Does Your Tooth Hurt? This May Be Why

A toothache is never fun, but sometimes, even the best home remedies aren’t enough to treat it. In fact, the time spent trying to alleviate the pain at home may be enough for the toothache, and whatever is causing it, to grow even worse. The only way to effectively treat a toothache is to find out why your tooth hurts and address the underlying issue. In most cases, that means undergoing a careful examination at your dentist’s office, even if it isn’t time for your routine checkup and cleaning appointment yet.

Common Toothache Causes

During your visit, your dentist will thoroughly inspect your teeth and gums to determine what’s behind your discomfort, and then recommend an appropriate treatment plan to alleviate it. Your treatment will depend on the exact cause of your toothache, which may a number of things, such as:

  • Something stuck between your teeth—You might not always notice when a piece of your food gets stuck between your teeth. But, as the obstruction puts pressure on one or more teeth, it will eventually cause your teeth to become sensitive. If flossing doesn’t remove it, then visit your dentist instead of trying to force it and potentially damaging your tooth.
  • Eroded tooth enamel—When certain oral bacteria come in contact with certain nutrients, like sugar, they can metabolize them into harmful substances that attack and weaken the protective enamel around your teeth. Over time, your enamel can grow too weak to protect main tooth structure underneath from irritants like food particles and oral bacteria. Weak enamel is a precursor to tooth decay, and should be addressed as soon as possible.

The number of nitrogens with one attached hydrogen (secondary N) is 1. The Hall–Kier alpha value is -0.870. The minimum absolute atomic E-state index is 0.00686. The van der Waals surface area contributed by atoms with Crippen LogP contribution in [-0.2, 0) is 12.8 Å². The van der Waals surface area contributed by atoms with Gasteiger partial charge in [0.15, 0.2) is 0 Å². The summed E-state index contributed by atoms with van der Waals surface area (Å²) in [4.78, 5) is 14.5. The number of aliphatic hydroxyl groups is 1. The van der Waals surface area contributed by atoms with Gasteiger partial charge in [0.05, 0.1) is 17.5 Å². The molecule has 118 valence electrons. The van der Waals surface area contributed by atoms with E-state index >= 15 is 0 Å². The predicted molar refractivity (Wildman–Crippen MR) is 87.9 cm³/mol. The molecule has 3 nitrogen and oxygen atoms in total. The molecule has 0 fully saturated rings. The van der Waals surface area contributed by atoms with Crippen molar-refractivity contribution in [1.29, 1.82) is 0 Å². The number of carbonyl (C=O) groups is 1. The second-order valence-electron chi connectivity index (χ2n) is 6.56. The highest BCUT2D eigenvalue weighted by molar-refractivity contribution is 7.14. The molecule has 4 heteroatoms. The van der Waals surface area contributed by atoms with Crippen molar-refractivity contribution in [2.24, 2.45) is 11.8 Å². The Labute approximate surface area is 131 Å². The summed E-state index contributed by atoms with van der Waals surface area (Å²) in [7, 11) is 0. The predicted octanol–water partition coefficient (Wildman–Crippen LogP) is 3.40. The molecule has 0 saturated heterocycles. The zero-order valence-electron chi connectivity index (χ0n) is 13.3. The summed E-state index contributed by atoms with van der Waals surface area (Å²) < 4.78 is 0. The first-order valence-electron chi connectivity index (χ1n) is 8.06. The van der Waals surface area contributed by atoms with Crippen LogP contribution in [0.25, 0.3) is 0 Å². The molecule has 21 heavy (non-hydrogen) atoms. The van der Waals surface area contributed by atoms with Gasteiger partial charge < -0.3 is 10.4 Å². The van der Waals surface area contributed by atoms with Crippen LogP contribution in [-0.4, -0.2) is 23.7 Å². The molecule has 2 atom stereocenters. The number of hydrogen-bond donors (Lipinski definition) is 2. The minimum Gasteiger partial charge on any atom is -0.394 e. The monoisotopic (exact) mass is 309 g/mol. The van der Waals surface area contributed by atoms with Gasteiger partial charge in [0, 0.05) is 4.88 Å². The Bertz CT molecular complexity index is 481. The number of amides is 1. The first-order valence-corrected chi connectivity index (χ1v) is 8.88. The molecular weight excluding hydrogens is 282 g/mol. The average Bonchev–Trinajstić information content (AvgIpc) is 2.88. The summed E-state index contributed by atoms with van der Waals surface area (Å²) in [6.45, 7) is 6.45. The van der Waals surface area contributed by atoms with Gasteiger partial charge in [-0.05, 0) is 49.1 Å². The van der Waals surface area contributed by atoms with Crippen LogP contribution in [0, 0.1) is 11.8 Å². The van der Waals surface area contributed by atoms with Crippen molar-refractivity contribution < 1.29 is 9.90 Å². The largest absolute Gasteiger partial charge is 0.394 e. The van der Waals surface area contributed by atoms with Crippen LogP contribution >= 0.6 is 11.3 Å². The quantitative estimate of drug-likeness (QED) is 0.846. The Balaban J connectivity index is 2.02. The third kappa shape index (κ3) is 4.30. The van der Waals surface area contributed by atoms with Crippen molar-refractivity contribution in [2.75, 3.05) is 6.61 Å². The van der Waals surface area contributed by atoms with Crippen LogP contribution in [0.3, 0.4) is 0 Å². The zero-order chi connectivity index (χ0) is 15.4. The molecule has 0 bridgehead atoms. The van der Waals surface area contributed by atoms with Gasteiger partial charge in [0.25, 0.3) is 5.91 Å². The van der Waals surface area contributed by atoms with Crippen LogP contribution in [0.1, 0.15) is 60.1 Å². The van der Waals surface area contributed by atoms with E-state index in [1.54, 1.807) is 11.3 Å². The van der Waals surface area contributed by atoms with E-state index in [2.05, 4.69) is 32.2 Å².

• A chipped tooth—If you recently suffered trauma to your tooth, then you might immediately notice that the tooth is chipped. However, a tooth can also chip from constant teeth-grinding or uneven bite pressure, and you might not always notice it unless the tooth becomes sensitive enough to draw your attention. The tooth won’t grow its chipped off piece back, and restoring the tooth’s structure will be the best way to alleviate the sensitivity.
  • A dying/dead tooth nerve—When tooth decay develops, a filling can often be placed to stop the cavity from growing and restore the tooth. In rare cases, however, the restoration may fail, allowing the cavity and tooth decay to grow deeper and invade the tooth’s pulp. If the nerves and tissues within the pulp become infected, the discomfort can become severe, and recovering from it could require endodontic (root canal) treatment to remove the internal infection.

Don’t Put Up with a Chronic Toothache

If your tooth hurts, then find out why so you can treat it before it grows worse. To learn more, schedule a dental consultation by calling Syosset Dental in Syosset, NY today at 516-433-2211 or 516-921-1678.